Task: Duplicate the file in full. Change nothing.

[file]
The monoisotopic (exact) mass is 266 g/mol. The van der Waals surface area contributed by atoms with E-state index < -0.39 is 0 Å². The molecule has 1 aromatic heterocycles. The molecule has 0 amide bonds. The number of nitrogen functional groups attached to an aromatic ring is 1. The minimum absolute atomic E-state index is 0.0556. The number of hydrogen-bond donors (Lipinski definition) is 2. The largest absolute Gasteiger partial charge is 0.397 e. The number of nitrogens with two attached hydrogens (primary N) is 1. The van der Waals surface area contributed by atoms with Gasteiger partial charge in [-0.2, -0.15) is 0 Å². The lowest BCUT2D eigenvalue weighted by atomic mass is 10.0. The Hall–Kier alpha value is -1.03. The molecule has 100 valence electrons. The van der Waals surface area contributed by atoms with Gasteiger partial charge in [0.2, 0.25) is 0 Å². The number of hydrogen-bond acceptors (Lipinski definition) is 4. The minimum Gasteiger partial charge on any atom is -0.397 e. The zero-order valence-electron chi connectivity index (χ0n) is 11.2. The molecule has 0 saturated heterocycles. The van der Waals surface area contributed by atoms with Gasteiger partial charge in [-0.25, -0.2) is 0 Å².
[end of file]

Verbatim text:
The monoisotopic (exact) mass is 266 g/mol. The van der Waals surface area contributed by atoms with E-state index < -0.39 is 0 Å². The molecule has 1 aromatic heterocycles. The molecule has 0 amide bonds. The number of nitrogen functional groups attached to an aromatic ring is 1. The minimum absolute atomic E-state index is 0.0556. The number of hydrogen-bond donors (Lipinski definition) is 2. The largest absolute Gasteiger partial charge is 0.397 e. The number of nitrogens with two attached hydrogens (primary N) is 1. The van der Waals surface area contributed by atoms with Gasteiger partial charge in [-0.2, -0.15) is 0 Å². The lowest BCUT2D eigenvalue weighted by atomic mass is 10.0. The Hall–Kier alpha value is -1.03. The molecule has 100 valence electrons. The van der Waals surface area contributed by atoms with Gasteiger partial charge in [0.2, 0.25) is 0 Å². The number of hydrogen-bond acceptors (Lipinski definition) is 4. The minimum Gasteiger partial charge on any atom is -0.397 e. The zero-order valence-electron chi connectivity index (χ0n) is 11.2. The molecule has 0 saturated heterocycles. The van der Waals surface area contributed by atoms with Gasteiger partial charge in [-0.25, -0.2) is 0 Å².